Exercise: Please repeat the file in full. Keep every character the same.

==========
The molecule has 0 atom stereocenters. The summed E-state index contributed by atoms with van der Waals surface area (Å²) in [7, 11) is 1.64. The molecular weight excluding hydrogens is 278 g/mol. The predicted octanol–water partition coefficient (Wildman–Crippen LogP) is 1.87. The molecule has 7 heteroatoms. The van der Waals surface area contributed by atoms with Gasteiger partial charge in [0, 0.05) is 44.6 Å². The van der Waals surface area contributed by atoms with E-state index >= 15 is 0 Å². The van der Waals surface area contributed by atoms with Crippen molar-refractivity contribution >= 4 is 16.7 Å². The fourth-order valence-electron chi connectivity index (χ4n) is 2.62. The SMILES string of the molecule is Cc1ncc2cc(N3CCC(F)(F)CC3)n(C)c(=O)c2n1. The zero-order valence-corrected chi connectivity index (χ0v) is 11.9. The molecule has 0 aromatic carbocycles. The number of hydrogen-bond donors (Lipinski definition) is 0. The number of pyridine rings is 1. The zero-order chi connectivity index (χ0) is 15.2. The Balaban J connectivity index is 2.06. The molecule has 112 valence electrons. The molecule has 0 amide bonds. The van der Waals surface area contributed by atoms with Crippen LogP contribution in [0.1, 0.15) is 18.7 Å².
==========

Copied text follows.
The molecule has 0 atom stereocenters. The summed E-state index contributed by atoms with van der Waals surface area (Å²) in [7, 11) is 1.64. The molecular weight excluding hydrogens is 278 g/mol. The predicted octanol–water partition coefficient (Wildman–Crippen LogP) is 1.87. The molecule has 7 heteroatoms. The van der Waals surface area contributed by atoms with Gasteiger partial charge in [0, 0.05) is 44.6 Å². The van der Waals surface area contributed by atoms with E-state index >= 15 is 0 Å². The van der Waals surface area contributed by atoms with Crippen molar-refractivity contribution >= 4 is 16.7 Å². The fourth-order valence-electron chi connectivity index (χ4n) is 2.62. The SMILES string of the molecule is Cc1ncc2cc(N3CCC(F)(F)CC3)n(C)c(=O)c2n1. The zero-order valence-corrected chi connectivity index (χ0v) is 11.9. The molecule has 0 aromatic carbocycles. The number of hydrogen-bond donors (Lipinski definition) is 0. The number of pyridine rings is 1. The zero-order chi connectivity index (χ0) is 15.2. The Balaban J connectivity index is 2.06. The molecule has 112 valence electrons. The molecule has 0 amide bonds. The van der Waals surface area contributed by atoms with Crippen LogP contribution in [0.1, 0.15) is 18.7 Å².